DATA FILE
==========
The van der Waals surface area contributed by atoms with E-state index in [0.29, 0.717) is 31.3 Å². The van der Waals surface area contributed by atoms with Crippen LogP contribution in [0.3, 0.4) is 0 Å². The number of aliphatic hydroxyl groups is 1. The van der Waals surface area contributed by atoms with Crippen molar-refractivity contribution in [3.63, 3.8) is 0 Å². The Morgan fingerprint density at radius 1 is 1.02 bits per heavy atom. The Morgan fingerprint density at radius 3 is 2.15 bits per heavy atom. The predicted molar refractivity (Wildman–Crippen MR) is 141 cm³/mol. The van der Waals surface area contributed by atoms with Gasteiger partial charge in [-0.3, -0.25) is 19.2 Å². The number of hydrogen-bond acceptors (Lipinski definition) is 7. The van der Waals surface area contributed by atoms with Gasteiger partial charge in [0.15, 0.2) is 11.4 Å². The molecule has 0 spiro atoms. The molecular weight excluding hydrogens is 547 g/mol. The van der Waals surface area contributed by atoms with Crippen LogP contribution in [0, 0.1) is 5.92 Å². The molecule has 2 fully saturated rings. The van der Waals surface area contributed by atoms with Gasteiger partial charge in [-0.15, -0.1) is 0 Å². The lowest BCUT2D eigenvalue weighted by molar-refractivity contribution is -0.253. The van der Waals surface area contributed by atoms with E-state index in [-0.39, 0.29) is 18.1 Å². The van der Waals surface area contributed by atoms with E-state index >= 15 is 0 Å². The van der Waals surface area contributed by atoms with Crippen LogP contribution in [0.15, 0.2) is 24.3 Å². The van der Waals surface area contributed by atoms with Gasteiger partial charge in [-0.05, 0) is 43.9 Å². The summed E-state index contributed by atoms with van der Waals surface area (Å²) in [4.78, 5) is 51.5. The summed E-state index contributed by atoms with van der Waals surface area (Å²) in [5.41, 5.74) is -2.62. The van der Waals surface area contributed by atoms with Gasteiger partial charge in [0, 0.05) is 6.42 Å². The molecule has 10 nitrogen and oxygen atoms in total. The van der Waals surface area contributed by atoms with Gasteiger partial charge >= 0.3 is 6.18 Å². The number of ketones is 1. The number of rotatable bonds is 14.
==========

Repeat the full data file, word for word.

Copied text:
The van der Waals surface area contributed by atoms with E-state index in [0.29, 0.717) is 31.3 Å². The van der Waals surface area contributed by atoms with Crippen LogP contribution in [0.3, 0.4) is 0 Å². The number of aliphatic hydroxyl groups is 1. The van der Waals surface area contributed by atoms with Crippen molar-refractivity contribution in [3.63, 3.8) is 0 Å². The Morgan fingerprint density at radius 1 is 1.02 bits per heavy atom. The Morgan fingerprint density at radius 3 is 2.15 bits per heavy atom. The predicted molar refractivity (Wildman–Crippen MR) is 141 cm³/mol. The van der Waals surface area contributed by atoms with Gasteiger partial charge in [-0.3, -0.25) is 19.2 Å². The number of hydrogen-bond acceptors (Lipinski definition) is 7. The van der Waals surface area contributed by atoms with Gasteiger partial charge in [0.15, 0.2) is 11.4 Å². The molecule has 0 spiro atoms. The molecular weight excluding hydrogens is 547 g/mol. The van der Waals surface area contributed by atoms with Crippen LogP contribution in [0, 0.1) is 5.92 Å². The molecule has 2 fully saturated rings. The van der Waals surface area contributed by atoms with Gasteiger partial charge in [-0.15, -0.1) is 0 Å². The lowest BCUT2D eigenvalue weighted by molar-refractivity contribution is -0.253. The van der Waals surface area contributed by atoms with E-state index in [-0.39, 0.29) is 18.1 Å². The van der Waals surface area contributed by atoms with E-state index >= 15 is 0 Å². The van der Waals surface area contributed by atoms with Crippen LogP contribution in [0.15, 0.2) is 24.3 Å². The van der Waals surface area contributed by atoms with Gasteiger partial charge in [-0.05, 0) is 43.9 Å². The summed E-state index contributed by atoms with van der Waals surface area (Å²) in [4.78, 5) is 51.5. The summed E-state index contributed by atoms with van der Waals surface area (Å²) in [5.41, 5.74) is -2.62. The van der Waals surface area contributed by atoms with Gasteiger partial charge in [0, 0.05) is 6.42 Å². The molecule has 10 nitrogen and oxygen atoms in total. The van der Waals surface area contributed by atoms with Gasteiger partial charge >= 0.3 is 6.18 Å². The number of ketones is 1. The number of rotatable bonds is 14.